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Organization of Postgraduate Courses In Psychiatry

ALLEN J. ENELOW, MD; LETA McKINNEY ADLER, PhD
Arch Gen Psychiatry. 1965;12(5):433-437. doi:10.1001/archpsyc.1965.01720350001001.
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EVER-INCREASING numbers of courses in psychiatry are being offered to the nonpsychiatrist physician. Interestingly, though, a relatively small number of physicians enroll in these courses. This reflects in part the fact that most physicians do not take postgraduate courses of any sort. Nevertheless, it poses a problem for those engaged in promoting the acquisition of psychiatric skills and knowledge by the family doctor.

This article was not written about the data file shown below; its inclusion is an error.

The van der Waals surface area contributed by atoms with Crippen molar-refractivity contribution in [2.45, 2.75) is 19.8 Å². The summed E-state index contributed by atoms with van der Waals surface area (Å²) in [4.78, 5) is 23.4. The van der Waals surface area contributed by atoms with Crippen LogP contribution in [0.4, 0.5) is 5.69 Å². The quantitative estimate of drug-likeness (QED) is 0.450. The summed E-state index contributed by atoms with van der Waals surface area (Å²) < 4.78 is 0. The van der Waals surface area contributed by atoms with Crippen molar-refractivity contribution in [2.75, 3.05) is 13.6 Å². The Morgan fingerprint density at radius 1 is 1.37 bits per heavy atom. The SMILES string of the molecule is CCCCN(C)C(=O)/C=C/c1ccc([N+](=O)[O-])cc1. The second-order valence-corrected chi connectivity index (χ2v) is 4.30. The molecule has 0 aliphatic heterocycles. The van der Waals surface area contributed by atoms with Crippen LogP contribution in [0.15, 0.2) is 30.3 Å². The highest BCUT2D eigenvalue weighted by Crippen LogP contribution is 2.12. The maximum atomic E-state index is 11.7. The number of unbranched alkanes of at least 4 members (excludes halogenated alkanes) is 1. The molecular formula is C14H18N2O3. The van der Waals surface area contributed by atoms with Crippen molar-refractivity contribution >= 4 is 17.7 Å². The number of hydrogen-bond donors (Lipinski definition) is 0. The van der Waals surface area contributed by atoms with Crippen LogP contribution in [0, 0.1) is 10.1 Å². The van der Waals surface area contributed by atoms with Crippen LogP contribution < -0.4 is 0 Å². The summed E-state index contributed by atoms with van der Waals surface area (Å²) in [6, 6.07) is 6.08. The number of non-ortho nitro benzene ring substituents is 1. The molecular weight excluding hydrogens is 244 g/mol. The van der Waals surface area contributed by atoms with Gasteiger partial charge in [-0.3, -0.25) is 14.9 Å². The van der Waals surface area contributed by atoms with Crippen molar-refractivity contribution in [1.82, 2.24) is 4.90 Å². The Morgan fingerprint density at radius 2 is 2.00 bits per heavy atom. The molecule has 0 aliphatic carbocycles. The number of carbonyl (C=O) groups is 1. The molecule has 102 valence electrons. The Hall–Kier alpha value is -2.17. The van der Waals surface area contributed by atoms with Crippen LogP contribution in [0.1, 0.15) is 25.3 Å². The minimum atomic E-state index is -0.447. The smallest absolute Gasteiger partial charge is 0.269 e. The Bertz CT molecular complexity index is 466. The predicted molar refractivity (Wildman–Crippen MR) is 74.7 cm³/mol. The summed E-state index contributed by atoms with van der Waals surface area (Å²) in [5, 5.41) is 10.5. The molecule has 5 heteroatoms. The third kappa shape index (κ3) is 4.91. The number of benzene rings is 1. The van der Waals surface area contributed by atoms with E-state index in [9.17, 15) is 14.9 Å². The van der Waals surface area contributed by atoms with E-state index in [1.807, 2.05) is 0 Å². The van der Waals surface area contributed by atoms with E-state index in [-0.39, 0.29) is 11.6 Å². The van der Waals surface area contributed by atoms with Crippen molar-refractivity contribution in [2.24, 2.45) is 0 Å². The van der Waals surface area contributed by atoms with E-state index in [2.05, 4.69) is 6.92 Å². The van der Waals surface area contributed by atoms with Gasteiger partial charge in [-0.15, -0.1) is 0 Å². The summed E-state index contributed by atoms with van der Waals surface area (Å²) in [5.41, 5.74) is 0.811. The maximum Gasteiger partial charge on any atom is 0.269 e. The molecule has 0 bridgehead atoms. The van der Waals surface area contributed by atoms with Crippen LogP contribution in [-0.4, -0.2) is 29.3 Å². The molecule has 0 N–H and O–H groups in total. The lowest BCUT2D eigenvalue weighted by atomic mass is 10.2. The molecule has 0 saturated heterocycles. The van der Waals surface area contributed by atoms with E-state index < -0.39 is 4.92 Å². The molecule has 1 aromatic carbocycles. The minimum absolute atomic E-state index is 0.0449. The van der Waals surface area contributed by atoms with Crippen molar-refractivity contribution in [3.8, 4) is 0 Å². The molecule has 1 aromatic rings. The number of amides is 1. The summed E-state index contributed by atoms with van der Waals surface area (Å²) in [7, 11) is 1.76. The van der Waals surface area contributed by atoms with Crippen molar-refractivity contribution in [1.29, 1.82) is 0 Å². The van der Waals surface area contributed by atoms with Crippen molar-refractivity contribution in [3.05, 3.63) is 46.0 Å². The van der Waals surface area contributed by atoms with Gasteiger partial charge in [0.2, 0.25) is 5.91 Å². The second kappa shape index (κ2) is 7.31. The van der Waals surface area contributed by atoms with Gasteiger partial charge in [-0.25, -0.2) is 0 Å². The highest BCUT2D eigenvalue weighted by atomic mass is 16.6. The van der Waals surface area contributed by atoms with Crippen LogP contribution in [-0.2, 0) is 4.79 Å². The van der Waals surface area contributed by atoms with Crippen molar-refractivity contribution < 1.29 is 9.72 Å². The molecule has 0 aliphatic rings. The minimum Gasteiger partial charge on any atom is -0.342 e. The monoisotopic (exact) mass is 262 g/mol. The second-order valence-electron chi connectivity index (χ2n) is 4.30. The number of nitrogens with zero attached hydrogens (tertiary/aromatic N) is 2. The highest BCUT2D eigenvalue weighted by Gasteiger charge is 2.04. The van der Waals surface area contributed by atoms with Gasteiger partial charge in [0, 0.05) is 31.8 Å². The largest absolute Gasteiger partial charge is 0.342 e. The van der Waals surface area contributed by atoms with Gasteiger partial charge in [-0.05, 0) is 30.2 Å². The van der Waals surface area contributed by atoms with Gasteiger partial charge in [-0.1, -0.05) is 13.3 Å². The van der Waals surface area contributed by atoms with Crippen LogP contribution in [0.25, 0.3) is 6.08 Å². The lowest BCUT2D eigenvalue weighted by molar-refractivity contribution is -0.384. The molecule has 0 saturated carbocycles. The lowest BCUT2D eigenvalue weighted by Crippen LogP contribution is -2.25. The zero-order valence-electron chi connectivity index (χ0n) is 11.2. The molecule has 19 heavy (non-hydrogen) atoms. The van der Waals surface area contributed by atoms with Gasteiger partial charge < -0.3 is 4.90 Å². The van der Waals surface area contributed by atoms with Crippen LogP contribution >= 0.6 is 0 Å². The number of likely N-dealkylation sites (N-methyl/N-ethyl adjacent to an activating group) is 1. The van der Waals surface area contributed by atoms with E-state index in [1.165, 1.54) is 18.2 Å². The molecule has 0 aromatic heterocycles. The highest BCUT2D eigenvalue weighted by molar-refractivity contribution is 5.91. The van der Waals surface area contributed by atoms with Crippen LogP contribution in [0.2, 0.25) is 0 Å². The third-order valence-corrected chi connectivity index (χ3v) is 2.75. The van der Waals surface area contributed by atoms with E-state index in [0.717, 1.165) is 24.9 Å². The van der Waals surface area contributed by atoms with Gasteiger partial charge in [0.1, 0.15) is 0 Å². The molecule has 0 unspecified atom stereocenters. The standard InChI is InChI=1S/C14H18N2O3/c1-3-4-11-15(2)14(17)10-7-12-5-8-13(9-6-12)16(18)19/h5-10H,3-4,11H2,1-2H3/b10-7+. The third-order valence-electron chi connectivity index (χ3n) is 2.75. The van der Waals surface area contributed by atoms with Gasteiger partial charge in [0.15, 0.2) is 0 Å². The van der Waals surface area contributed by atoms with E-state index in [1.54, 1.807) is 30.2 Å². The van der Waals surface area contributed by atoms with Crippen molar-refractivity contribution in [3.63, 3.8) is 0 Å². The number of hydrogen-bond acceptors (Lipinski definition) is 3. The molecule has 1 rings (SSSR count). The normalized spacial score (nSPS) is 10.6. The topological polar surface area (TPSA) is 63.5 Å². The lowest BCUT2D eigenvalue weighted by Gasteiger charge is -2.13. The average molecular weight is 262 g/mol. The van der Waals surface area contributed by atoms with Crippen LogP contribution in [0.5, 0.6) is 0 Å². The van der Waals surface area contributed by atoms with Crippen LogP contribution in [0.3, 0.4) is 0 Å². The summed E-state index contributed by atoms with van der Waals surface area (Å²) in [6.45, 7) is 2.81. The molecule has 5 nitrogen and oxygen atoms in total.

At the University of Southern California, we have been concerned for some time with the problems of increasing the participation of practicing physicians in our courses and of giving participating physicians the maximum amount of useful information.1 We have concluded that there are four important elements in organizing and administering postgraduate courses to achieve these two goals. These are: (1) clearly defined teaching objectives; (2) carefully designed course methods; (3) careful attention to the training of instructors and to maintaining their motivation; and (4)

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